Grand Chief Ed John of the First Nations Summit says the forgiving of loans taken out to negotiate comprehensive claims or treaties will have a huge impact on First Nation communities.
“How big a deal is it? Its a $1.4 billion deal and to me, when the loans are forgiven and off the books for First Nations, it provides those communities opportunities to raise revenues for other business opportunities for other development in the communities,” said John, head of the B.C. First Nations Summit.
In the federal budget delivered in March, the Liberals announced that the government would be forgiving loans that were taken out by First Nation communities to prepare for negotiations.
Many went into debt for millions of dollars.
B.C. Treaty Commissioner Mary-Ann Enevoldsen is the former chief of the Homalco First Nation in B.C.
She said that forgiving these loans is a step towards reconciliation.
“The issue of taking on loans for the protection of our rights title and culture was very devisive, and controversial,” she said. “It was counter productive to advance our treaties on behalf of our nations it gave fuel to people who opposed our efforts and it left a negative cloud over the treaty processes goals.”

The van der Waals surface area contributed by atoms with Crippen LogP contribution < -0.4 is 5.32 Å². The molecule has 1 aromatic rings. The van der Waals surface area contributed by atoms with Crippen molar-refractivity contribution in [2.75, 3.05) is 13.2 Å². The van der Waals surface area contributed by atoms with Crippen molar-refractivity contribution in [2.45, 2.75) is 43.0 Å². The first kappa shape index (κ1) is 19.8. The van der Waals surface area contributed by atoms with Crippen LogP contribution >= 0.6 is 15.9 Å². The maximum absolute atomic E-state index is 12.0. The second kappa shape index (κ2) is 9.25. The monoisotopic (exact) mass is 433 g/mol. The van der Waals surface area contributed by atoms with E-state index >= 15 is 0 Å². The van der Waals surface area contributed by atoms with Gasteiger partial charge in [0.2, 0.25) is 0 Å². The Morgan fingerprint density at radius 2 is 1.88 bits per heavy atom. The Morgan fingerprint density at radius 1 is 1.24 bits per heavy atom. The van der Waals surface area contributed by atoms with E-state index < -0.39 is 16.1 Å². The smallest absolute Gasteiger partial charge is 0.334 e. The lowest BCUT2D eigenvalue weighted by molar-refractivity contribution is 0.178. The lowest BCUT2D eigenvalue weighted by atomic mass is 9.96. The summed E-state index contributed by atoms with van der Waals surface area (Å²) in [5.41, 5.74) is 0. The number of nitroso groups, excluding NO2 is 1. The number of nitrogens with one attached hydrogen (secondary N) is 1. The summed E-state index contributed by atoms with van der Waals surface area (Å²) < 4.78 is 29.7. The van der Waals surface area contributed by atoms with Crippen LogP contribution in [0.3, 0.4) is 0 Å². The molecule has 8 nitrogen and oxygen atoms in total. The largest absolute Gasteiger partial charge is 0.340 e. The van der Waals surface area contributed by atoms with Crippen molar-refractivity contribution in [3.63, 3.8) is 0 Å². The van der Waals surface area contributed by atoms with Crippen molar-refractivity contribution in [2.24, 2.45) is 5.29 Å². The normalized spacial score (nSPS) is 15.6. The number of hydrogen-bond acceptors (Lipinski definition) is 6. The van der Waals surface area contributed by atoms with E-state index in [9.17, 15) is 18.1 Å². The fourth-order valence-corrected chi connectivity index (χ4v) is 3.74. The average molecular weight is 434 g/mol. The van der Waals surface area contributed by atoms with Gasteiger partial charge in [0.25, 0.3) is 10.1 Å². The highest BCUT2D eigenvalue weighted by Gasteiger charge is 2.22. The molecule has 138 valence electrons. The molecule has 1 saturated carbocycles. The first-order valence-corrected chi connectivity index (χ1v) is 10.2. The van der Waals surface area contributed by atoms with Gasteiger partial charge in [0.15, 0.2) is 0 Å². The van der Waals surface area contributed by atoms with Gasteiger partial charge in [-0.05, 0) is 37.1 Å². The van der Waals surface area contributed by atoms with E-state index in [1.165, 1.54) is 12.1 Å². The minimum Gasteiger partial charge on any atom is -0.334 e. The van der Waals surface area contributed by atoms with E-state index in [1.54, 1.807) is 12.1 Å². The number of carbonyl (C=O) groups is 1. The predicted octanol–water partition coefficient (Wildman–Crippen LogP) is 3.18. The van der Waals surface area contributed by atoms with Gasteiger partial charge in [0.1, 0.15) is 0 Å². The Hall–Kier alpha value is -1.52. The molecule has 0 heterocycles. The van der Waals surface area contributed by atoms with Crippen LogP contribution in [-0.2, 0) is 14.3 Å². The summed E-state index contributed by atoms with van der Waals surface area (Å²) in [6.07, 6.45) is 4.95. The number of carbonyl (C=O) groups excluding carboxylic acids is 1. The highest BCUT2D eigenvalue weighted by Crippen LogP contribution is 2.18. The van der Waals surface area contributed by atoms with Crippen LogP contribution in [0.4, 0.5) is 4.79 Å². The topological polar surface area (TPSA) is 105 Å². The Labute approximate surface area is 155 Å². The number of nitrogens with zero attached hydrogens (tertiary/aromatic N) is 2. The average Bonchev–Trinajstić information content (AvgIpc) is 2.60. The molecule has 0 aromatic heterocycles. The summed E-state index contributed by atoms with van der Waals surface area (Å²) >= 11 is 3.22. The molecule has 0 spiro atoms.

Crown-Indigenous Relations Minister Carolyn Bennett made the announcement in the backyard of former attorney general and justice minister Jody Wilson-Raybould.
Media stories have reported a rift between the two ministers over the failed Indigenous rights framework agreement.
Bennett called the situation unfortunate and that the government is pressing on.
“These kinds of conversations discussions about recognition and implementation of rights should be done and paid for by Canada that it is now going forward contribution agreements where we pay for what it will take to be able to reach an agreement and nation to nation re-build the nations,” she said.
Bennett said there are a few more steps within government to finalize the details.
But letters should be going to affected communities soon.